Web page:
Don’t Let the Bears Scare You

By Jani Ziedins | End of Day Analysis

Apr 18

End of Day Analysis:

The S&P500 slipped for the fourth day out of the last five trading sessions. This time we were brought down when the British Prime Minister shocked everyone by announcing snap election in a few weeks. That launched the pound higher while punishing the export heavy London stock market. This weakness carried over to our shores, but to a far lesser extent since we only lost 0.3% as compared to the FTSE’s 2.5% drubbing.

My last free blog post was nearly a week ago when I wrote how this was a buyable dip. At that point we had been down for six sessions over the previous two weeks. It didn’t get much better since then because almost every day over the last week has ended in the red. Given the huge number of down-days over the last few weeks, you would expect stocks to be dramatically lower. But that’s hardly the case. After more than six-weeks of selling, the best bears can manage is a 2.2% dip from all-time highs! That hardly seems like something to worry about.

I’ve been trading for nearly two decades and the one thing I can tell you is market crashes are breathtakingly fast. They happen so quickly most traders don’t have the time to react, let alone understand what is going on. The “selloff” we find ourselves in middle of is the exact opposite. It is happening so slowly it is almost painful to watch. If stocks crash from unsustainable levels quickly, holding near the highs for nearly two months tells us this is a constructive consolidation, not the verge of a collapse.

If we need further evidence, the healthcare bill blew up a few weeks ago. Today the Brit’s interjected more political uncertainty by calling for new elections. Over the last month we’ve seen negative technical price-action pile up as we undercut key price levels and moving averages. But to this point none of the headlines or weak trading has been able to trigger follow-on selling. Instead of being spooked, confident owners are staying confident. When confident owners don’t sell, supply stays tight and prices remain firm. Say what you want about the underlying fundamentals, but it is really hard for a selloff to take hold when no one is selling.

One of the most profitable ways I’ve found to analyze the market is asking myself “what is the market not doing?” Right now the market is definitely not selling off. We have had wave after wave of bearish headlines and so far every violation of support is met with dip-buying, not emotional herd selling. We have been given countless excuses to implode, but the market is clearly not interested in taking the bait. Countless bloody noses have taught me market’s don’t give us this long to sell the top. If that is the case here, that means this cannot be the top.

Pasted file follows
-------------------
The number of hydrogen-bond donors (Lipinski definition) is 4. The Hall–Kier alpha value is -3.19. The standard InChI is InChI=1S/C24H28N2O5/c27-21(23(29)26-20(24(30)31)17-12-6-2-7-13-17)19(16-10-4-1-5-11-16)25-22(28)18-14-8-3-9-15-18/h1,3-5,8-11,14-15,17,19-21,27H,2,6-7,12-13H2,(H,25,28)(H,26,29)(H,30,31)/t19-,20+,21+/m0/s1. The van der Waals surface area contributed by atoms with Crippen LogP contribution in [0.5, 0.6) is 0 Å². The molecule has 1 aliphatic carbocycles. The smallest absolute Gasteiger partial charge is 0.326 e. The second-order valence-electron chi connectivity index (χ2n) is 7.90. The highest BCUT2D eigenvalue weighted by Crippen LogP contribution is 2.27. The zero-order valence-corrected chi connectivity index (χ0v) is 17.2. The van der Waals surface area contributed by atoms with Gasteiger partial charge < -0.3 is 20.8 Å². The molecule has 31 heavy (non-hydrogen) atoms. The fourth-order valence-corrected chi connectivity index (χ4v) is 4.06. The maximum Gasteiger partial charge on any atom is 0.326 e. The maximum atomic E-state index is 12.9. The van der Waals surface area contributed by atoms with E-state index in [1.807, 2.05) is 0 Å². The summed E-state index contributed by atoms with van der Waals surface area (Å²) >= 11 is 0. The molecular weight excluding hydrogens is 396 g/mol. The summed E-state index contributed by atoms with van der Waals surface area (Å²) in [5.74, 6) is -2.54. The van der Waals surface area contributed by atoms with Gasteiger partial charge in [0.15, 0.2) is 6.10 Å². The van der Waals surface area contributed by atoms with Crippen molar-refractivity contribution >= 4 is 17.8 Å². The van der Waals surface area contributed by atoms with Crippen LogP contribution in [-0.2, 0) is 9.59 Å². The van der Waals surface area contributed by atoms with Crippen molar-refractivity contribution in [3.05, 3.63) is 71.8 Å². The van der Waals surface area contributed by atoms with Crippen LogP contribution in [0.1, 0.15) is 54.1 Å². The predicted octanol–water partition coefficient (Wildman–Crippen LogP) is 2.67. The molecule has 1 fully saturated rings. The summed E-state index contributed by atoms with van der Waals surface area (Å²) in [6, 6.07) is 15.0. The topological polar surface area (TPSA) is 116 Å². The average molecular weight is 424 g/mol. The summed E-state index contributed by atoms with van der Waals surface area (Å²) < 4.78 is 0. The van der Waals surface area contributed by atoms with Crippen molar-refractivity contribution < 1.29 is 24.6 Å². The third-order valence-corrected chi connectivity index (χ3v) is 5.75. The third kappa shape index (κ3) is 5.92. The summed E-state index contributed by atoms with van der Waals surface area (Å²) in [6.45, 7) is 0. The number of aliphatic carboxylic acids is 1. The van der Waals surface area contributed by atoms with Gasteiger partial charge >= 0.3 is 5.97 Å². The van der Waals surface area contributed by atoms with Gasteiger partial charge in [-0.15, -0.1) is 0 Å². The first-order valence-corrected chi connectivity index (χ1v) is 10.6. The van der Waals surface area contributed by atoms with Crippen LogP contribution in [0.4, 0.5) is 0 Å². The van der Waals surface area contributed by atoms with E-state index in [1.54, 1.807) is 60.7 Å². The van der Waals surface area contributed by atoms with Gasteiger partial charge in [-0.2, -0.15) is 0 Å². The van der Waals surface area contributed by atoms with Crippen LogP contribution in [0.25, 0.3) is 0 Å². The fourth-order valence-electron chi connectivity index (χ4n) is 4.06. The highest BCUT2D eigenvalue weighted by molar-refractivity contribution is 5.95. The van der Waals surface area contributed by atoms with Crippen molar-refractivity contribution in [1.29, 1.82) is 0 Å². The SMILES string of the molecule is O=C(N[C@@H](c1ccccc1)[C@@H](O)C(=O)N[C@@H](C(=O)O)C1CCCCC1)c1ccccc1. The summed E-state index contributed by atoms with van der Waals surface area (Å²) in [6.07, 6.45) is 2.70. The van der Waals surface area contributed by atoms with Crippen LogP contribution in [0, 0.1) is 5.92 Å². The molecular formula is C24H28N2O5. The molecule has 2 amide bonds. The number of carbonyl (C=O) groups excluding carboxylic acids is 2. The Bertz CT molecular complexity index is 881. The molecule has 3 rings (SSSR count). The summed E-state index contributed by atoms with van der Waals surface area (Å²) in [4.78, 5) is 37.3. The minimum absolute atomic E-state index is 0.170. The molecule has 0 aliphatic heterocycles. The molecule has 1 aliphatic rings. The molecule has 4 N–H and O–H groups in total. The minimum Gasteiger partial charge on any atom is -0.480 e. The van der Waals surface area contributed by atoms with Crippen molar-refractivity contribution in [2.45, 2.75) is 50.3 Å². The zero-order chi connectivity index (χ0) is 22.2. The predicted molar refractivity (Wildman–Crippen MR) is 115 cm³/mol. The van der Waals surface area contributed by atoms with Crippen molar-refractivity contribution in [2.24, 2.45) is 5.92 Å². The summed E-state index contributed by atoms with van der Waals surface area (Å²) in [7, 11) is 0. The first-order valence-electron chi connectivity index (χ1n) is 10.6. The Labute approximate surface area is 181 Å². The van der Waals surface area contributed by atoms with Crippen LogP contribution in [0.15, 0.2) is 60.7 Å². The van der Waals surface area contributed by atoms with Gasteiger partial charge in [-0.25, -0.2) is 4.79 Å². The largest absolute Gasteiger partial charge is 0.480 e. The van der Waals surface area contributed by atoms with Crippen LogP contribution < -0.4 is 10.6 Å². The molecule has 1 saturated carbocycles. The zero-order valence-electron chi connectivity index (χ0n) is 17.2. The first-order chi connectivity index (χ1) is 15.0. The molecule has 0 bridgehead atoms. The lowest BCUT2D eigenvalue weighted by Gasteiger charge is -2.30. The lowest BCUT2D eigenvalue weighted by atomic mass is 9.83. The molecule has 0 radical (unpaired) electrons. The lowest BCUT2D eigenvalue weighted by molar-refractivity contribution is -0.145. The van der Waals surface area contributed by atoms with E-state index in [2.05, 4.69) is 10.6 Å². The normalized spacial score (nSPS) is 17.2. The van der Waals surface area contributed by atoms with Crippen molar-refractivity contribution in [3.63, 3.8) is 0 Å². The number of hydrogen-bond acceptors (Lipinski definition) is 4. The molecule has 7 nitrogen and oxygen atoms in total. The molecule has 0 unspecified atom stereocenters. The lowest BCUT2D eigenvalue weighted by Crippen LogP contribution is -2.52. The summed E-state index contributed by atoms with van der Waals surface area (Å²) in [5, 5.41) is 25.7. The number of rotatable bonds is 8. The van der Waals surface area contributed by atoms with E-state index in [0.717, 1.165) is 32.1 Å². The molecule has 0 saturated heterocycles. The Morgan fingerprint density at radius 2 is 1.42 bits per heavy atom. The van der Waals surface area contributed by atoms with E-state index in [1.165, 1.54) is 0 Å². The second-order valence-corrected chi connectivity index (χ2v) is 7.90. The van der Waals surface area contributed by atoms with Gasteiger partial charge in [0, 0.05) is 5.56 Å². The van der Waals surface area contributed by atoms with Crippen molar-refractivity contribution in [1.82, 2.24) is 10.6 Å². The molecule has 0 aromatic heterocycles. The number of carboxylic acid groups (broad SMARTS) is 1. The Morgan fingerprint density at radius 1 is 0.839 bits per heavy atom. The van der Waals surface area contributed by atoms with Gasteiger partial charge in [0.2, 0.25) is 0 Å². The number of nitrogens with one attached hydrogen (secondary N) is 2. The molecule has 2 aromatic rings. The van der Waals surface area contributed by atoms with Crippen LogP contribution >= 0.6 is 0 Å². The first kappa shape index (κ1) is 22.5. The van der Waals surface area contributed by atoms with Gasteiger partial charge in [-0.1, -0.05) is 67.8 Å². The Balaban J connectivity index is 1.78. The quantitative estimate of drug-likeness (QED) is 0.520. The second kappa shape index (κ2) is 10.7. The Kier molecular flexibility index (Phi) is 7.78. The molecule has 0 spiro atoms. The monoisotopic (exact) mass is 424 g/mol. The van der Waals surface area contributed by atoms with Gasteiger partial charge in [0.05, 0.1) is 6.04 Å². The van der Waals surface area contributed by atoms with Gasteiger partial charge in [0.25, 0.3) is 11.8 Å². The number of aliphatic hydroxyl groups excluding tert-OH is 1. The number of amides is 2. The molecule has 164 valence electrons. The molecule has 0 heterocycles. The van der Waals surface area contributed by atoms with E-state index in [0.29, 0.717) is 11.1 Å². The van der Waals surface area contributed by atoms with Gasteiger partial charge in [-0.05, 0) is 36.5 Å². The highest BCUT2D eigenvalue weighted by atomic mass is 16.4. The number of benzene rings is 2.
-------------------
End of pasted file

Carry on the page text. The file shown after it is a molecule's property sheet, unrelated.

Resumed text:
If this market doesn’t want to go down, that makes this a better place to be buying stocks than selling them. That said, I don’t believe this market is poised to rip higher either. Markets love symmetry and this 2% dip will likely be met with an equally uninspiring rebound. Expect the S&P500 to stay 2,300/2,400 range-bound until further notice. Nimble traders can trade the swings inside this range, but longer-term investors should stick with their positions and ignore this noise.

Jani

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About the Author

Jani Ziedins (pronounced Ya-nee) is a full-time investor and writer who has successfully traded stocks and options for more than a decade. He earned a B.S. in Mechanical Engineering from the Colorado School of Mines and an MBA and M.S. Marketing from the University of Colorado Denver. His prior professional experience includes manufacturing engineering at Fortune 500 companies, structural engineering, small business consultant, collegiate instructor, and managing investment real estate. He is now fortunate enough to trade full-time from home, affording him the luxury of spending extra time with his wife and two young children.

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[…] long way from the anxiety and uncertainty traders felt last week. In my April 18th free blog post, “Don’t Let the Bears Scare You”, I wrote that weakness was “a better place to be buying stocks than selling them”. […]

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